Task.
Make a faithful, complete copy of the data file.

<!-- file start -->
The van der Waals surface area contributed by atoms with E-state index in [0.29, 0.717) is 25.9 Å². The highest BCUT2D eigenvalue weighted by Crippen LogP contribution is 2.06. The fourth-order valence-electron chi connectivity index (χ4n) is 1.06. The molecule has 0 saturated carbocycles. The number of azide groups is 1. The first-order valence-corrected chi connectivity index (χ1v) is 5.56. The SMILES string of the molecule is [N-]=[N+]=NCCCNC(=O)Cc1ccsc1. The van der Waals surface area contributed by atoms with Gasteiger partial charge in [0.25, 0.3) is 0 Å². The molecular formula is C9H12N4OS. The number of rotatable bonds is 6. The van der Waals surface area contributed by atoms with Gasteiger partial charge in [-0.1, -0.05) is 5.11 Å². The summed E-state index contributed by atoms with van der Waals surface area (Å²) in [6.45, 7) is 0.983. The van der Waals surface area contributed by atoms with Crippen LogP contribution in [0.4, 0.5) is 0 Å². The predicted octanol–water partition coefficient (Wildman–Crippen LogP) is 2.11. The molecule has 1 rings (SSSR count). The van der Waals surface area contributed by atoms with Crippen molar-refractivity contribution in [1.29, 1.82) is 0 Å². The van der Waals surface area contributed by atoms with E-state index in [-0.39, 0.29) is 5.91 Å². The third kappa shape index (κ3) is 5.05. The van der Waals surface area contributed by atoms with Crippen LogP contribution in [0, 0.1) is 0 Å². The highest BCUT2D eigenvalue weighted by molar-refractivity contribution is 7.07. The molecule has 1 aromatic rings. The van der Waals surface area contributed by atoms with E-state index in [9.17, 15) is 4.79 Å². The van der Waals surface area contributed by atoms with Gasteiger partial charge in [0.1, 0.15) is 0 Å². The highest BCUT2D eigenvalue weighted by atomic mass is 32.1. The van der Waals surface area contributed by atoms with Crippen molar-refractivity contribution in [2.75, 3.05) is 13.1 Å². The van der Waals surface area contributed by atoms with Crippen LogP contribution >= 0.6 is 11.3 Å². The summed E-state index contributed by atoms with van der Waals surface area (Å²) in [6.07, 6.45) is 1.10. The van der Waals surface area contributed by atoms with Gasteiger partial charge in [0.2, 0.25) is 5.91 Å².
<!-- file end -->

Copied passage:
The van der Waals surface area contributed by atoms with E-state index in [0.29, 0.717) is 25.9 Å². The highest BCUT2D eigenvalue weighted by Crippen LogP contribution is 2.06. The fourth-order valence-electron chi connectivity index (χ4n) is 1.06. The molecule has 0 saturated carbocycles. The number of azide groups is 1. The first-order valence-corrected chi connectivity index (χ1v) is 5.56. The SMILES string of the molecule is [N-]=[N+]=NCCCNC(=O)Cc1ccsc1. The van der Waals surface area contributed by atoms with Gasteiger partial charge in [0.25, 0.3) is 0 Å². The molecular formula is C9H12N4OS. The number of rotatable bonds is 6. The van der Waals surface area contributed by atoms with Gasteiger partial charge in [-0.1, -0.05) is 5.11 Å². The summed E-state index contributed by atoms with van der Waals surface area (Å²) in [6.45, 7) is 0.983. The van der Waals surface area contributed by atoms with Crippen LogP contribution in [0.4, 0.5) is 0 Å². The predicted octanol–water partition coefficient (Wildman–Crippen LogP) is 2.11. The molecule has 1 rings (SSSR count). The van der Waals surface area contributed by atoms with Crippen molar-refractivity contribution in [1.29, 1.82) is 0 Å². The van der Waals surface area contributed by atoms with E-state index in [-0.39, 0.29) is 5.91 Å². The third kappa shape index (κ3) is 5.05. The van der Waals surface area contributed by atoms with Crippen LogP contribution in [0, 0.1) is 0 Å². The highest BCUT2D eigenvalue weighted by molar-refractivity contribution is 7.07. The molecule has 1 aromatic rings. The van der Waals surface area contributed by atoms with E-state index in [9.17, 15) is 4.79 Å². The van der Waals surface area contributed by atoms with Gasteiger partial charge in [0.1, 0.15) is 0 Å². The highest BCUT2D eigenvalue weighted by atomic mass is 32.1. The van der Waals surface area contributed by atoms with Crippen molar-refractivity contribution in [2.75, 3.05) is 13.1 Å². The van der Waals surface area contributed by atoms with Crippen LogP contribution >= 0.6 is 11.3 Å². The summed E-state index contributed by atoms with van der Waals surface area (Å²) in [6.07, 6.45) is 1.10. The van der Waals surface area contributed by atoms with Gasteiger partial charge in [0.2, 0.25) is 5.91 Å².